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Sep 29, 2020

2020, a year that has changed our world for better and for worse, both personally and professionally. The topic of the LinkedIn feature of “open to work” is now being gossiped within the recruiting world. After all, the stereotype that the first wave of layoffs is the B and C candidates and the A candidates are never the first to go. However, 2020 is like nothing we have seen before. So why would they not want to chat with people who are “open to work,” even in September of 2020?

Historically, the first round of full-time employee layoffs is, in fact, the company’s fat after contractors are released. These are full-time employees who did not impact the sole purpose of a corporation, making revenue most cost-effectively. However, 2020 has not been historically correct.

  • January, the first cough of COVID was detected in the US; US Leadership was briefed.
  • February, US Congress members sold stock then disclosing the dangers of COVID to a select group.
  • March, the country came to a screeching halt. The emails of “you can now work remotely” hit the inbox of millions. Shortly after, the supply chain became disrupted due to hoarding and county borders being shut down. Revenue froze for major corporations, lay off talks began behind closed doors.
  • April and beyond resulted in a layoff after layoff for both contractors and full-time employees.

Did companies cut the fat when COVID first hit? Absolutely!

Some took advantage of how it would look to their shareholders during COVID vs. their company being impacted by the coming recession. Yes, if you look at the numbers, a recession was coming with or without COVID. It is also essential to remember layoffs cause stock prices to fall or rise, and the reason for the layoffs determines how the market will respond, so why wouldn’t a company take advantage? However, not all companies had the luxury to exploit the COVID situation and lay off A players.

In the first week of the lockdown, I received a job order from one of my clients. The second week there was an offer out for a candidate. Doing the standard reference check, I asked the routine questions, would you re-hire the person, why are they leaving, etc. The owner of the company told me if the budget were there, he would have never let the candidate go. He explained that it was going to hurt the company by not having this professional there. That doesn’t sound like a C or B player reference, but you never know, it could have been a fluke.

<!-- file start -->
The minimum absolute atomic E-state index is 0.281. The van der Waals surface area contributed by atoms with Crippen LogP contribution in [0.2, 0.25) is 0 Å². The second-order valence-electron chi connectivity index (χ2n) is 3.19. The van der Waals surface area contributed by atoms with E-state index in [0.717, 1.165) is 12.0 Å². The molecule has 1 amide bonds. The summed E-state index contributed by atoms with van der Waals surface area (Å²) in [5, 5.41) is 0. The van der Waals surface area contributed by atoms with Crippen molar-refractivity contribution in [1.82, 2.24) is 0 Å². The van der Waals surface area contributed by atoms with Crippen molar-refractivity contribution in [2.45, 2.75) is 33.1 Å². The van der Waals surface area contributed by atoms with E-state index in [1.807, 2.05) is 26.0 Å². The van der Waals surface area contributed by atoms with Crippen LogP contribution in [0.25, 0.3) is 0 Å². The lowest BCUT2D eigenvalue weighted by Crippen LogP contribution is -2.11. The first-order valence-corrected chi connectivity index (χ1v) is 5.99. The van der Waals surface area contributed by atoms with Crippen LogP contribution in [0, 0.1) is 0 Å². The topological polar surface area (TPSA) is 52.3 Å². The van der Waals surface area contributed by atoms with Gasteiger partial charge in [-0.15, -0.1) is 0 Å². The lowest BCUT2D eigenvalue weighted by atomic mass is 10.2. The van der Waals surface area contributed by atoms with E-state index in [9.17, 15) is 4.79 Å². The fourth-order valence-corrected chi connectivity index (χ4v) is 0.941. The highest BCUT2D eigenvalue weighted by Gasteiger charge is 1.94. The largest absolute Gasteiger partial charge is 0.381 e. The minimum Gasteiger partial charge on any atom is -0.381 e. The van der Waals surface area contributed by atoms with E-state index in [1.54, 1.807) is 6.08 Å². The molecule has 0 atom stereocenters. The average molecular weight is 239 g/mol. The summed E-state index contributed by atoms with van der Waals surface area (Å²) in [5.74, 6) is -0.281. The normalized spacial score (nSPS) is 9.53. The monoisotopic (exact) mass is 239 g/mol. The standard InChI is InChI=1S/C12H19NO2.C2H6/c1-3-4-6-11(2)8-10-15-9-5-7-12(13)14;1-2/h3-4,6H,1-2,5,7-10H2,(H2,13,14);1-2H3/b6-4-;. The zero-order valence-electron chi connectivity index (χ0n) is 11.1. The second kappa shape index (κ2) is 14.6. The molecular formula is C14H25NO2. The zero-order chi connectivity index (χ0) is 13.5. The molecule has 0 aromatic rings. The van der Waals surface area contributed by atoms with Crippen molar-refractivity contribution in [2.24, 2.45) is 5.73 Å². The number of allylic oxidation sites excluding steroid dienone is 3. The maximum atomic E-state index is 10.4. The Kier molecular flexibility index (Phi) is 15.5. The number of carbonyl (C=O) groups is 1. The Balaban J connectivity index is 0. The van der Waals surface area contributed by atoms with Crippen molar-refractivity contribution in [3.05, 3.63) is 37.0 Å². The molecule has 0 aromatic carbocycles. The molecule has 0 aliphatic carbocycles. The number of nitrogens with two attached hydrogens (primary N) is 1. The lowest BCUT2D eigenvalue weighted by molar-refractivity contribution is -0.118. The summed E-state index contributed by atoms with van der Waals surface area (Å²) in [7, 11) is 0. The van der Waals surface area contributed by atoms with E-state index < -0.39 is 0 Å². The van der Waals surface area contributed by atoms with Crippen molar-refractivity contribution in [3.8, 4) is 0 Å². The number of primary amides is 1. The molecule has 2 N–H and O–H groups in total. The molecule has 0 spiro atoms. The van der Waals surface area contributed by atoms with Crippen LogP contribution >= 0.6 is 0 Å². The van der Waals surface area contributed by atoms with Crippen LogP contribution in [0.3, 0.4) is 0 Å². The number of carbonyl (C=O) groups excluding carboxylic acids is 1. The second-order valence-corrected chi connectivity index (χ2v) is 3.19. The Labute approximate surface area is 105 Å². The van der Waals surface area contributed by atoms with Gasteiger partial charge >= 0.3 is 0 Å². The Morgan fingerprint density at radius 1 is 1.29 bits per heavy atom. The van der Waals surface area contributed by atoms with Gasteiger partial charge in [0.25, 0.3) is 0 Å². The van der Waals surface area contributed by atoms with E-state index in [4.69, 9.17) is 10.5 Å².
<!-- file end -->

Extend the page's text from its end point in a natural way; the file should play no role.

As time went on, these types of references kept happening more and more for different candidates and different manager references. More time had passed, and I noticed Rockstar recruiters and top tech talent committing the ultimate sin; they were openly saying they were laid off and open to work. These were people I would 100% hire myself if I had an opening. Then the flood of “open to work” banners were plastered everywhere by everyone.

In April, it was clear to me that top talent (A players) made up close to 50% of available candidates. It was a horrific realization, and I knew recruiting was about to be a wild ride.

Whenever I am unsure of my viewpoint, I reach out to fellow recruiters. I started becoming more active in user groups to get other’s views on what was happening. I was once again horrified. Many of the still employed recruiters fell into the old belief that the first to go was the fat being cut and quote, “top talent is never open for work.” Thankfully, this was not the view of all. Companies like Hiretual took the extra step to help reduce the stigma of “open to work” by putting top talent in front of the right person so they could be hired, free of charge. A lot of that talent is now gainfully employed and positively impacting the company’s bottom line.

As COVID continues to ravage the economy, all recruiters must remember we carry our own bias, and a lot of times, it can cost us a hire. The stereotype “top talent is never open for work” needs to go out the door for 2020 and even 2021. Does that mean more work for the recruiter? Absolutely. Recruiters will have to make more phone calls with people they would traditionally avoid, i.e., long work gaps to find the A players. It is my true belief that by putting in a little more elbow grease and remembering to remove their bias, recruiters will find that the market is still about 50/50 when it comes to A-players vs. the C/B players. They indeed can find the perfect fit for their company, thus ensuring their job will be secure.